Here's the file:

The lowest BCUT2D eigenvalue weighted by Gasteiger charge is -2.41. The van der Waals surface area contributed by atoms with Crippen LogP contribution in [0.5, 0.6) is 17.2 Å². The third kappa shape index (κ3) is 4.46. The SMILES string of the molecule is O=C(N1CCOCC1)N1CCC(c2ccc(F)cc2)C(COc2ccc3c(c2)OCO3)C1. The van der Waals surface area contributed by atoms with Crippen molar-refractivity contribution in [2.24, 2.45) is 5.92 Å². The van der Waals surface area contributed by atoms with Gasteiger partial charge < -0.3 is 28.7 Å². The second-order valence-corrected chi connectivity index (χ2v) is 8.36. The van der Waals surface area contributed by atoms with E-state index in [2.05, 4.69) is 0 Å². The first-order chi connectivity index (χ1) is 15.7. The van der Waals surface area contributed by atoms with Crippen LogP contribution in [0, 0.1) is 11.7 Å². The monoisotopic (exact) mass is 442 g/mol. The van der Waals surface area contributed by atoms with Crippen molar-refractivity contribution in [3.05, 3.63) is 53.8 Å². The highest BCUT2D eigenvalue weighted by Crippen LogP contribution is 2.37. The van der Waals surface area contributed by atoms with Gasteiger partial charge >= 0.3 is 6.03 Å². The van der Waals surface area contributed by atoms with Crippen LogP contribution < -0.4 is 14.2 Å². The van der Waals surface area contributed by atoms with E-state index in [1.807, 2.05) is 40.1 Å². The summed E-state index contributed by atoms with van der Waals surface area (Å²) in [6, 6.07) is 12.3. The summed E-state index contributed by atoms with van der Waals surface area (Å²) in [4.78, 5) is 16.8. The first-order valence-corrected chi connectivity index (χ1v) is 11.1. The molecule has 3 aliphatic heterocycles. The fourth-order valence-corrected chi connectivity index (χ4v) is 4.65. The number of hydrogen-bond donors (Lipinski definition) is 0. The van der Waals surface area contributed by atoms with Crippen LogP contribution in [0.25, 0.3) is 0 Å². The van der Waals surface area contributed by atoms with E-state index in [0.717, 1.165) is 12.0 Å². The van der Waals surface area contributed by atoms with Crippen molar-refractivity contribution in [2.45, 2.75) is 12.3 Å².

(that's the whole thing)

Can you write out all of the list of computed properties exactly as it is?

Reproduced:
The lowest BCUT2D eigenvalue weighted by Gasteiger charge is -2.41. The van der Waals surface area contributed by atoms with Crippen LogP contribution in [0.5, 0.6) is 17.2 Å². The third kappa shape index (κ3) is 4.46. The SMILES string of the molecule is O=C(N1CCOCC1)N1CCC(c2ccc(F)cc2)C(COc2ccc3c(c2)OCO3)C1. The van der Waals surface area contributed by atoms with Crippen molar-refractivity contribution in [2.24, 2.45) is 5.92 Å². The van der Waals surface area contributed by atoms with Gasteiger partial charge < -0.3 is 28.7 Å². The second-order valence-corrected chi connectivity index (χ2v) is 8.36. The van der Waals surface area contributed by atoms with E-state index in [2.05, 4.69) is 0 Å². The first-order chi connectivity index (χ1) is 15.7. The van der Waals surface area contributed by atoms with Crippen LogP contribution in [0, 0.1) is 11.7 Å². The monoisotopic (exact) mass is 442 g/mol. The van der Waals surface area contributed by atoms with Crippen molar-refractivity contribution in [3.05, 3.63) is 53.8 Å². The highest BCUT2D eigenvalue weighted by Crippen LogP contribution is 2.37. The van der Waals surface area contributed by atoms with Gasteiger partial charge >= 0.3 is 6.03 Å². The van der Waals surface area contributed by atoms with Crippen LogP contribution < -0.4 is 14.2 Å². The van der Waals surface area contributed by atoms with E-state index in [1.807, 2.05) is 40.1 Å². The summed E-state index contributed by atoms with van der Waals surface area (Å²) in [6, 6.07) is 12.3. The summed E-state index contributed by atoms with van der Waals surface area (Å²) in [4.78, 5) is 16.8. The first-order valence-corrected chi connectivity index (χ1v) is 11.1. The molecule has 3 aliphatic heterocycles. The fourth-order valence-corrected chi connectivity index (χ4v) is 4.65. The number of hydrogen-bond donors (Lipinski definition) is 0. The van der Waals surface area contributed by atoms with Crippen LogP contribution in [0.25, 0.3) is 0 Å². The van der Waals surface area contributed by atoms with E-state index in [0.717, 1.165) is 12.0 Å². The van der Waals surface area contributed by atoms with Crippen molar-refractivity contribution in [2.45, 2.75) is 12.3 Å².